Friday, March 31, 2017

The questions I should have asked before giving my writing away for nothing

END CAPITALISM - oh yes!
It seemed innocent - someone I've known for a long time asked if I'd write a poem in response to a artist's print. The project involved many writers, mostly working in the commercial world. At the end, there'd be an exhibition.

'There's no money in it I'm afraid.'. And that was fine because we'd worked together and I trust him.

I spent time with the print and it grew on me. The other night I went to a London gallery for the exhibition opening - prints and texts hung alongside one another.

I know nothing about the commercial side of the art world. I no longer expect to make money from poetry. Once I could, as a by-product, through residencies or running workshops. But I've learned to live frugally and now my income comes from teaching an Open University course and renting a room on Airbnb.

So I was taken aback to see my poem, printed on nice paper on a letterpress machine (in garamond, for those of you interested), framed and on sale for £150. This was the sum the gallery felt made it 'accessible' to buy!

LIVING IN THE FOREST 
My first feeling was the absurdity of seeing this piece of paper smaller than A4 in a frame. I'd imagined it was going to be a creative exercise, the typesetting and hand-printing. But there it was, really just a piece of paper in a largish frame.

The friend who invited me to take part was as surprised as me that these texts were going to be on sale to the public. I'd been told I could buy it myself for that price (!!!) to cover the cost of printing, framing and exhibiting. Surely this small thing in its very ordinary frame couldn't have eaten up £150? That would support me for a week.

I looked at it and realised everyone along the way - the printer, the framer, the gallery (in one way or another) was getting something out of this exercise. Even some of the other writers were using it for marketing their companies.

What had I been thinking? Well and truly duped, I hadn't been told it would be sold to the public, I hadn't been told more than one copy was printed, I had to fight for a complimentary copy of the catalogue.

The next morning emails pinged to and fro, entering the absurder uses of language, how people seek to justify themselves, muddying the waters.

I went to the allotment, spoke to friends, I went to PigHog at Grand Central and introduced the wonderful poetry of Janet Sutherland and Mandy Pannett - quiet, considered, thought-provoking. Before I went to PigHog, I read the email that had really set me on fire and replied, "You cannot sell my work."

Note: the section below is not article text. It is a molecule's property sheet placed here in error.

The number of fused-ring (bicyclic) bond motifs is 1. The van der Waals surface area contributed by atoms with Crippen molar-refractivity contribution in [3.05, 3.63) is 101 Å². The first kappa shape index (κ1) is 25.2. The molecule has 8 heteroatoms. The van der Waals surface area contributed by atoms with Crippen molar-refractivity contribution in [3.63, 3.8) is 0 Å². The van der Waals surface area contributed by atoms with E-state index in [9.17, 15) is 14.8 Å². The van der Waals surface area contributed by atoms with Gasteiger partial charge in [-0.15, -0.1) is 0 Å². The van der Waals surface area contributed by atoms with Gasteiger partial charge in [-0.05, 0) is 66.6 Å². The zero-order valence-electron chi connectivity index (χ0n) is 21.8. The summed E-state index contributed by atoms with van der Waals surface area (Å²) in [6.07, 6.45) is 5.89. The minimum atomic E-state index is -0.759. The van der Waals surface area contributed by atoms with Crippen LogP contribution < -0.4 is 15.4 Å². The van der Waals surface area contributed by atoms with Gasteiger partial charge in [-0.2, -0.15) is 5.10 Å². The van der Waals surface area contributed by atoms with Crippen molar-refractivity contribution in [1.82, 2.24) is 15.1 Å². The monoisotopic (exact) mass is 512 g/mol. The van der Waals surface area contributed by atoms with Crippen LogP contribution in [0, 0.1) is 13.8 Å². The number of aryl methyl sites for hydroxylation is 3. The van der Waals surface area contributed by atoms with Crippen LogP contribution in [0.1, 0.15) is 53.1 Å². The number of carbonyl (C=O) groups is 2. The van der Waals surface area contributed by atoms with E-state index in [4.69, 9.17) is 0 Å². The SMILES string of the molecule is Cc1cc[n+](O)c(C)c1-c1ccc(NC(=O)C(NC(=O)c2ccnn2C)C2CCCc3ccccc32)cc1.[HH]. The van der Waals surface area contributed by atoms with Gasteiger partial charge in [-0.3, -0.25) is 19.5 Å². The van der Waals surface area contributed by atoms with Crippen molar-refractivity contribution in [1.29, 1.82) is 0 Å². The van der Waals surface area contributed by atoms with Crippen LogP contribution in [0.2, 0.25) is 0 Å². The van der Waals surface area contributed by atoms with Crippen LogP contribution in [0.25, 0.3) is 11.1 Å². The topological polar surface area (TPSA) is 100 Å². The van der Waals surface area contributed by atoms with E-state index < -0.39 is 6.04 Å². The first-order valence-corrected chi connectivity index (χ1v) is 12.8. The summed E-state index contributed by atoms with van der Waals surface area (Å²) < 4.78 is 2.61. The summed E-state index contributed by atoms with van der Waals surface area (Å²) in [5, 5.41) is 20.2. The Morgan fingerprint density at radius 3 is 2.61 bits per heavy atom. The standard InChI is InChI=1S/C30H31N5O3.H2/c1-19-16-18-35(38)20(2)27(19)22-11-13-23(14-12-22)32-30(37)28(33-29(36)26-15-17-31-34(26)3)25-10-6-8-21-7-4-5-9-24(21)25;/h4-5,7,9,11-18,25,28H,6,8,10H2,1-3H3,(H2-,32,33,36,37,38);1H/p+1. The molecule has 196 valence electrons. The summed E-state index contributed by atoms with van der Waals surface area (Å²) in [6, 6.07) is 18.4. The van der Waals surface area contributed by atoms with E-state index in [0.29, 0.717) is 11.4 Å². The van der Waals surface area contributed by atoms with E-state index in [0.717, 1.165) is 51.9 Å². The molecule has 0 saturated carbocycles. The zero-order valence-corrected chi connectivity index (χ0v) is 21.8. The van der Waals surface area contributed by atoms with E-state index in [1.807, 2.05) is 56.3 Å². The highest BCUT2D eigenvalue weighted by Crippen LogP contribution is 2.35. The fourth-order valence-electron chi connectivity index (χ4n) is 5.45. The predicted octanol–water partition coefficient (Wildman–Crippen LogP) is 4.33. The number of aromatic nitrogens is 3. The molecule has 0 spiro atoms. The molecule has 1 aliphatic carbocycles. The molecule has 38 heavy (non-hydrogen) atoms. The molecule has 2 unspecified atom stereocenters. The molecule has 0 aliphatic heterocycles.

Oh, I was flattered to be asked and how dangerous is that? It meant I didn't ask questions. Yes, I was out of the habit, out of the loop, out of the world. Yes, I've been living in a kind of forest of my own off Lewes Road - foraging for work and not paying attention to the rules of the city. But - foolish old woman - I was dazzled to be asked.

Questions I should have asked

Who is funding this project and how? What commission does the gallery receive from the artists' work? Where is the agreement over how my work will be used? Will more than one copy be printed and if so, why? Will I receive a complimentary copy of the catalogue? What does the gallery get out of it?
Picasso jug in Cardiff Museum
What made me sweat as I walked up Trafalgar Street to Grand Central for the poetry last night was the gallery's remarkable unwillingness to explain the economics of this exercise - exactly what the printing and framing had cost and the costs of the exhibition. And no-one, it seemed, was interested in engaging with writers' rights in the chain of artistic production. It was the gallery throwing the word 'exploitation' into an email when I had asked in very polite and restrained terms for facts that made me see red and see the tactics I'd been bombarded with on Facebook.

Yes, these were Trump tactics - bluster, confuse, refuse to answer.

Saddest of all, I really like the artist whose work I was linked with. She's talented, interesting and aware.

I will not give my work away again. If I am asked, I will reply, "Find me someone to repair my car for nothing."

But it has  helped me understand artists friends' reluctance to engage with the gallery system and why artists are setting up their own.

The Before I Die wall was in Brighton for the Sick festival. There have been more than 2,000 in 70 countries. The original wall was made in New Orleans by artist Candy Chang.